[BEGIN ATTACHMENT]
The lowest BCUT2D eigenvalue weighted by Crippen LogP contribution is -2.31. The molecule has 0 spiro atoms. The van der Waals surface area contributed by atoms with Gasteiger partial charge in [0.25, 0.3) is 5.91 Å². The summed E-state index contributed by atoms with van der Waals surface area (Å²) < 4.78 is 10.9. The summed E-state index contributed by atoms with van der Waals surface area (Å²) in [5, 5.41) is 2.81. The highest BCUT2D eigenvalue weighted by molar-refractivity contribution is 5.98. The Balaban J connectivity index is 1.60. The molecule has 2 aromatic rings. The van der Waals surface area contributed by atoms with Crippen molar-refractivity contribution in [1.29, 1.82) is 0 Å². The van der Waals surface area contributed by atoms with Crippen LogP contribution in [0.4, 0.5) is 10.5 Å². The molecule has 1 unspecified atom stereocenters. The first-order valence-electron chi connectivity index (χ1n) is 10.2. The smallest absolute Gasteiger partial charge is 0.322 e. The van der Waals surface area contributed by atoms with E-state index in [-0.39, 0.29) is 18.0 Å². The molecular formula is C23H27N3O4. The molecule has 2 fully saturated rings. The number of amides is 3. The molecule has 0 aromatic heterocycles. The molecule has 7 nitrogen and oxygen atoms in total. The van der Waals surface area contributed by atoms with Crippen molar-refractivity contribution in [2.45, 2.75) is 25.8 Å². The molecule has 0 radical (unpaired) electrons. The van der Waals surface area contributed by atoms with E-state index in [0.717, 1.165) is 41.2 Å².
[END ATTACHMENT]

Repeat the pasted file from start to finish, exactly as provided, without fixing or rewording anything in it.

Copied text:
The lowest BCUT2D eigenvalue weighted by Crippen LogP contribution is -2.31. The molecule has 0 spiro atoms. The van der Waals surface area contributed by atoms with Gasteiger partial charge in [0.25, 0.3) is 5.91 Å². The summed E-state index contributed by atoms with van der Waals surface area (Å²) < 4.78 is 10.9. The summed E-state index contributed by atoms with van der Waals surface area (Å²) in [5, 5.41) is 2.81. The highest BCUT2D eigenvalue weighted by molar-refractivity contribution is 5.98. The Balaban J connectivity index is 1.60. The molecule has 2 aromatic rings. The van der Waals surface area contributed by atoms with Crippen molar-refractivity contribution in [1.29, 1.82) is 0 Å². The van der Waals surface area contributed by atoms with Crippen LogP contribution in [0.4, 0.5) is 10.5 Å². The molecule has 1 unspecified atom stereocenters. The first-order valence-electron chi connectivity index (χ1n) is 10.2. The smallest absolute Gasteiger partial charge is 0.322 e. The van der Waals surface area contributed by atoms with E-state index in [-0.39, 0.29) is 18.0 Å². The molecular formula is C23H27N3O4. The molecule has 2 fully saturated rings. The number of amides is 3. The molecule has 0 aromatic heterocycles. The molecule has 7 nitrogen and oxygen atoms in total. The van der Waals surface area contributed by atoms with Crippen molar-refractivity contribution in [2.45, 2.75) is 25.8 Å². The molecule has 0 radical (unpaired) electrons. The van der Waals surface area contributed by atoms with E-state index in [0.717, 1.165) is 41.2 Å².